“So how come you’re still thin?” the man next to Jake, asked.

“I don’t have much of a sweet tooth.”

A few of the men nodded, though some looked at each other unhappily.

“Well, that’s my story,” Jake concluded.

“Alright, well, I’m Tim.” Tim wasn’t quite as big as the other big guys there, but he was big enough to be justified in being suspicious of the thinner men like Jake. “And, uh… My parents fought a lot when I was growing up. When they fought, I used to hide in this cave in the yard, where there was this pool of slime that was… really sweet. But my parents never let me go back after they discovered it. Then I grew up, and I went back to it, and… eating it felt really nice.”

“You ate it?! Do you have any idea what it was?” Jake asked.

“Nope. All I know is… I think it was… alive, somehow… that’s all I want to say for now.”

“Thank you, Tim,” James said. “Let’s move on.”

Billy was about Tim’s width, but being shorter than him, he looked a good deal bigger. “Me, then. Okay, I’m Billy. Not much to my story. I drank some milk that had been contaminated with cow growth hormones, and I grew,” he said, before crossing his arms on top of his ball of a belly.

“Clark,” the next man said. “I’m an encourager. I help guys who want to get fat.” That comment drew a few distrustful stares from some of the men, but Clark continued unfazed. “I hooked up with this one guy who said he was a gainer. And at first, he ate a lot. But he got me to start eating instead, appealing to my ego, goading me to ‘show him how it’s done’. After taking photos of me, passed out with a stuffed stomach, and posting them without my permission, he never contacted me again.”

After Clark told his stories, the guys who’d seemed distrustful of him at first looked more sympathetic. “I’m so sorry, Clark,” James said. “Thank you for sharing.”

A very heavyset man in a baggy shirt was next. “I’m Ted. I was hiking one day and found an abandoned cabin. Like Bob, I also found it full of fresh food that had no reason to be there. And I ate it. Then this ghost took me hostage and kept feeding me more meals. I honestly can’t remember how I escaped. But the police tell me they found me in the cabin eating in bed before they had to carry me out on a reinforced field gurney. And now… well, I don’t go on hikes anymore.”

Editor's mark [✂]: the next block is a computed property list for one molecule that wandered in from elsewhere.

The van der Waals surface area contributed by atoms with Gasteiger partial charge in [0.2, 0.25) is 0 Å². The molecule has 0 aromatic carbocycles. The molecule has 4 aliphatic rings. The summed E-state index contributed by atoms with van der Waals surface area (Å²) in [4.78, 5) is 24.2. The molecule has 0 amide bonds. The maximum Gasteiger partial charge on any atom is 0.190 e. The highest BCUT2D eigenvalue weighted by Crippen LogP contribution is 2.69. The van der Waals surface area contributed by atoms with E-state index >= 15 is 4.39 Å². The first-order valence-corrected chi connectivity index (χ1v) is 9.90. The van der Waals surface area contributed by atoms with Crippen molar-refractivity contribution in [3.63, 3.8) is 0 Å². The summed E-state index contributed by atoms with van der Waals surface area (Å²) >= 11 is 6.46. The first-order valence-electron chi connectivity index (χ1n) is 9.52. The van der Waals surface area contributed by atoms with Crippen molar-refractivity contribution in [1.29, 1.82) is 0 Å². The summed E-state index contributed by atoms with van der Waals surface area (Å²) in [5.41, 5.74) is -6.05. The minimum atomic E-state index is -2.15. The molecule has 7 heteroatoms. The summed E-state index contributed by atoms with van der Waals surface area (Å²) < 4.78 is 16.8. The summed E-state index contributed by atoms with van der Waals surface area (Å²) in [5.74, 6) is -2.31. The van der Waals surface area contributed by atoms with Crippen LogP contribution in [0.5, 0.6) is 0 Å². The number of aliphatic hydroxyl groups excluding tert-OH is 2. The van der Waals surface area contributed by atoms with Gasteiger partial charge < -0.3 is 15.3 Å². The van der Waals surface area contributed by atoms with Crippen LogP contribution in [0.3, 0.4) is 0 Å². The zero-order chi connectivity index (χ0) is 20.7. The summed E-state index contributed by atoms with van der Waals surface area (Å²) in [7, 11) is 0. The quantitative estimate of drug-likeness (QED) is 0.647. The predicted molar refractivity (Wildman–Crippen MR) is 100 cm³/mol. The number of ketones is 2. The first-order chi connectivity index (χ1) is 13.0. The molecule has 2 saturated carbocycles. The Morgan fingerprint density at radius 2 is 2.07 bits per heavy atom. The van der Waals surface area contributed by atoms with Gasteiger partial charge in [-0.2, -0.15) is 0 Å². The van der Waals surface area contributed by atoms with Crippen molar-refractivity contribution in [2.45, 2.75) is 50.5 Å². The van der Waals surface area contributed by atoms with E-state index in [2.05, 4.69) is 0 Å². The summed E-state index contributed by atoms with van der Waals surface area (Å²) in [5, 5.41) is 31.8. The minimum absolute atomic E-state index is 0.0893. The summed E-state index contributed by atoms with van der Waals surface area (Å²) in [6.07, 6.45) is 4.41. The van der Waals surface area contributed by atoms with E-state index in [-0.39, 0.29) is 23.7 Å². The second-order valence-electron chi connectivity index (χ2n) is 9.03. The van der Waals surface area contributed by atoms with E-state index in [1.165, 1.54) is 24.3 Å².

“I’m sorry, Ted,” James said, before he looked at the next man, himself also extremely large.

“Cam. I, uh, found this candy that was advertised as ‘nutritionally complete for growing kids’. The, uh… label warned me that I shouldn’t eat it. I guess this is what it does to adults.”

“I’m Adam,” said the next man. He wasn’t one of the biggest men in the room, but he certainly wasn’t one of the smallest. “I went to a Halloween party with a pumpkin painted on my belly as my costume. One the way home, I was…”

After Adam has paused for a bit, James told him, “It’s okay if you don’t–”

“I was drunk. And I cut through the pumpkin patch behind an abandoned house. Then I tripped and fell, and got tied up in the vines. It’s like they were holding on to me. And this… this ghost came out, and she sprinkled fertilizer on me and watered me, and… my belly kept growing. Then I woke up in my apartment. I wasn’t as big as I’d grown in the garden, but…”

Tears were welling up in Adam’s eyes, which he wiped away with the back of his chubby hand. Cam put a hand on Adam’s shoulder, until Adam said, “I’m fine, I’m fine. Um… I’ve never shared that story with anyone. I… didn’t think anyone would believe me. But hearing everyone else’s stories tonight, well… thank you, everyone.”

“Thank you,” several folks in the room said, which goaded Adam to smile as he wiped at his eyes one more time.

“Thank you, Adam,” James said. “It means a lot for you to share that.”

A heftier man dressed like a fraternity member was next. “I don’t know how I’m gonna follow that,” he said, which drew some chuckles from the other attendants. “I’m Chad. A few years ago, I bought this ugly sweater from a thrift store for an ugly sweater party. It was way oversized for me, and the tag inside said, ‘All fit one size.’ I thought it was a translation error,” he said before letting out a self-deprecating laugh. “I guess it was a warning.” After looking down for a while, Chad took on a happier expression and looked at the man next to him.

“Uh, I’m Gordo,” the man said. He was close to being one of thin guys there, but an undeniable belly slotted him in with one of the heavier guys. “And, uh, I’ve never shared this story with anyone either. But after listening to these stories, maybe you guys will actually believe me. I found this… house in the woods, which I thought was abandoned. I raided some of their food, and then these… three bears showed up. And not, like, fat gay guys. Actually fucking bears. They chased me out, and once I got my bearings…” He paused on that word, which caused a few of the other men to snicker. “Didn’t mean to do that. But yeah, once I stopped running, I realized the bloat from the proidg–I mean, food, seemed to be permanent.”

“Well, it wasn’t bears that got me,” the next man said, “but that would definitely make for a better story. Uh, Brad. Anyway, you guys ever hear of the Munchies?” Most of the men in the room shook their heads side to side, but one man farther down stayed still as his eyelids opened wide. “They’re these grey little things who come find you when you’re sad or got nothing to do. And they feed you. They fed me so much I almost got too big to leave my apartment. Definitely got too lazy to do so.”